48 Cited authorities

  1. Crawford v. Washington

    541 U.S. 36 (2004)   Cited 14,477 times   81 Legal Analyses
    Holding that an absent witness's statements are admissible under the Confrontation Clause "only where the declarant is unavailable, and only where the defendant [] had a prior opportunity to cross-examine"
  2. People v. Crimmins

    36 N.Y.2d 230 (N.Y. 1975)   Cited 5,175 times   5 Legal Analyses
    Holding that an error is prejudicial "if an appellate court concludes that there is a significant probability, rather than only a rational possibility, in the particular case that the jury would have acquitted the defendant had it not been for the error or errors which occurred"
  3. Daye v. Attorney General of New York

    696 F.2d 186 (2d Cir. 1982)   Cited 1,775 times   2 Legal Analyses
    Holding that "reliance on state cases employing constitutional analysis in like fact situations" fairly presents the federal claim
  4. People c. v. Evans

    94 N.Y.2d 499 (N.Y. 2000)   Cited 411 times
    Finding law of the case addresses judicial determinations made in course of single litigation
  5. People v. Linares

    2 N.Y.3d 507 (N.Y. 2004)   Cited 255 times
    Affirming conviction and rejecting defendant's argument that he was entitled to a new trial because he was denied substitute counsel after he threatened his attorney, who nonetheless proceeded to represent him
  6. People v. Dorm

    2009 N.Y. Slip Op. 1065 (N.Y. 2009)   Cited 189 times
    Finding no error in trial court's admission of evidence of previous arguments and conflicts between the victim and the defendant because evidence, among other things, “provided necessary background information on the nature of the relationship and placed the charged conduct in context”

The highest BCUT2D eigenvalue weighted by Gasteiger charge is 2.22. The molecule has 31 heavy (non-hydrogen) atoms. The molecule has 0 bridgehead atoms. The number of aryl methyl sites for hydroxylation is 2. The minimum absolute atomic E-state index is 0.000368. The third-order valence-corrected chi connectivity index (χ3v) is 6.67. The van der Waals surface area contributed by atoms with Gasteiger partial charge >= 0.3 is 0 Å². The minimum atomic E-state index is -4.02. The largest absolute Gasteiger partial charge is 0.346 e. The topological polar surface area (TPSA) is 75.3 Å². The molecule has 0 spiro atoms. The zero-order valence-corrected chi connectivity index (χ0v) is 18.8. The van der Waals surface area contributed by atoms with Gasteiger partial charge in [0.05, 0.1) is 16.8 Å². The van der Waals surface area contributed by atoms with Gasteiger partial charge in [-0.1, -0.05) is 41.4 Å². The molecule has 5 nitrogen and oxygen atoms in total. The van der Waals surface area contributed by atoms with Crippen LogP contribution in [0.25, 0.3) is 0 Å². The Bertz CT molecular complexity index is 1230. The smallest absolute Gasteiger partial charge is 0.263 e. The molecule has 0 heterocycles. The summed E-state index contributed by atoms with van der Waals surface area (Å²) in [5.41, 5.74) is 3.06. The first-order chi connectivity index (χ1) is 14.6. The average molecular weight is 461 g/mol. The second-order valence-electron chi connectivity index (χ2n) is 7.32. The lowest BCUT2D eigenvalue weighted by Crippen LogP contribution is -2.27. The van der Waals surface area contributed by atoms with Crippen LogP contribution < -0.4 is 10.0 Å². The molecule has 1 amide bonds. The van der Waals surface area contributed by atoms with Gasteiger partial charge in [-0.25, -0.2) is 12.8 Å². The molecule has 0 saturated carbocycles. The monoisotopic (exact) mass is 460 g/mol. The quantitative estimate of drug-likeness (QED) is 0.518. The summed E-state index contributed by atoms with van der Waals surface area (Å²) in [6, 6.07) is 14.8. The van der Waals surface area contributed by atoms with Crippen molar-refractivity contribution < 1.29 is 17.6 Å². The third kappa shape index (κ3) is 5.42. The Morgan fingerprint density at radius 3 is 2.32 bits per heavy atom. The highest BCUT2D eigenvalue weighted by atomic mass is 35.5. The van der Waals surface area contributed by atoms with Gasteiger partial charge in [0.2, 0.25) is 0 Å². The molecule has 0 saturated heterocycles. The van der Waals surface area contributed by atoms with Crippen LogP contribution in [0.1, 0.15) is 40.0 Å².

7. Martin v. City of Cohoes

    37 N.Y.2d 162 (N.Y. 1975)   Cited 481 times
    Stating that in the absence of strong countervailing public policy, parties may consent to the law that is to be applied to the case
  8. People v. Johnson

    1 N.Y.3d 302 (N.Y. 2003)   Cited 178 times
    Finding that testimony was improperly admitted as excited utterance where the challenged declaration was made to police in narrative form and in response to prompting an hour after the startling event, and the declarant had become more relaxed
  9. People v. Kello

    96 N.Y.2d 740 (N.Y. 2001)   Cited 174 times
    Holding that hearsay objection alone was insufficient to preserve Confrontation Clause objection
  10. People v. Goldstein

    2005 N.Y. Slip Op. 9654 (N.Y. 2005)   Cited 134 times
    In Goldstein, we also discussed, but did not decide, another hearsay issue: Do statements like those recounted by Hegarty in Goldstein (or by the State's experts in this case) fall within an exception to the hearsay rule? The arguably applicable exception is that an expert is permitted to rely on hearsay in forming his or her opinion, so long as the material relied on “is of a kind accepted in the profession as reliable” (People v. Sugden, 35 N.Y.2d 453, 460, 363 N.Y.S.2d 923, 323 N.E.2d 169 [1974]).